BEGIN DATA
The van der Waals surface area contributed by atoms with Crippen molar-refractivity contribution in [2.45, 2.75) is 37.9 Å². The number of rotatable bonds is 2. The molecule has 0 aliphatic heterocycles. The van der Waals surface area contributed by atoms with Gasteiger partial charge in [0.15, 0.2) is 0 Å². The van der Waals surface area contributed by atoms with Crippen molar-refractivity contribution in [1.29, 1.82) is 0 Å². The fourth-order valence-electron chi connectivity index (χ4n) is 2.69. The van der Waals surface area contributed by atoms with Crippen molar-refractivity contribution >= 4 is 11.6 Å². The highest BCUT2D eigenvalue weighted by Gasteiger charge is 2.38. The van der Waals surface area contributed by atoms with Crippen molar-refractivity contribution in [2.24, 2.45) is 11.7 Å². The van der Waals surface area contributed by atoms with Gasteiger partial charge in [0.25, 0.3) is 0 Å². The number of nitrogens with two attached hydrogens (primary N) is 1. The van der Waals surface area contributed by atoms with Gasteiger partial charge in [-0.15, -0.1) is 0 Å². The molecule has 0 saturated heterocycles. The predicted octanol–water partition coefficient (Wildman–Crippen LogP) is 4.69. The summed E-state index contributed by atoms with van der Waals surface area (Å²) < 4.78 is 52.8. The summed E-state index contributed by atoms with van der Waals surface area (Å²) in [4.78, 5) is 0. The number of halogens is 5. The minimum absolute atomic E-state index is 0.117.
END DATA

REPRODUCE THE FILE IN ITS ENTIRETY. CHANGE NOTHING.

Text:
The van der Waals surface area contributed by atoms with Crippen molar-refractivity contribution in [2.45, 2.75) is 37.9 Å². The number of rotatable bonds is 2. The molecule has 0 aliphatic heterocycles. The van der Waals surface area contributed by atoms with Gasteiger partial charge in [0.15, 0.2) is 0 Å². The van der Waals surface area contributed by atoms with Crippen molar-refractivity contribution in [1.29, 1.82) is 0 Å². The fourth-order valence-electron chi connectivity index (χ4n) is 2.69. The van der Waals surface area contributed by atoms with Crippen molar-refractivity contribution >= 4 is 11.6 Å². The highest BCUT2D eigenvalue weighted by Gasteiger charge is 2.38. The van der Waals surface area contributed by atoms with Crippen molar-refractivity contribution in [2.24, 2.45) is 11.7 Å². The van der Waals surface area contributed by atoms with Gasteiger partial charge in [0.25, 0.3) is 0 Å². The number of nitrogens with two attached hydrogens (primary N) is 1. The van der Waals surface area contributed by atoms with Gasteiger partial charge in [-0.15, -0.1) is 0 Å². The molecule has 0 saturated heterocycles. The predicted octanol–water partition coefficient (Wildman–Crippen LogP) is 4.69. The summed E-state index contributed by atoms with van der Waals surface area (Å²) < 4.78 is 52.8. The summed E-state index contributed by atoms with van der Waals surface area (Å²) in [4.78, 5) is 0. The number of halogens is 5. The minimum absolute atomic E-state index is 0.117.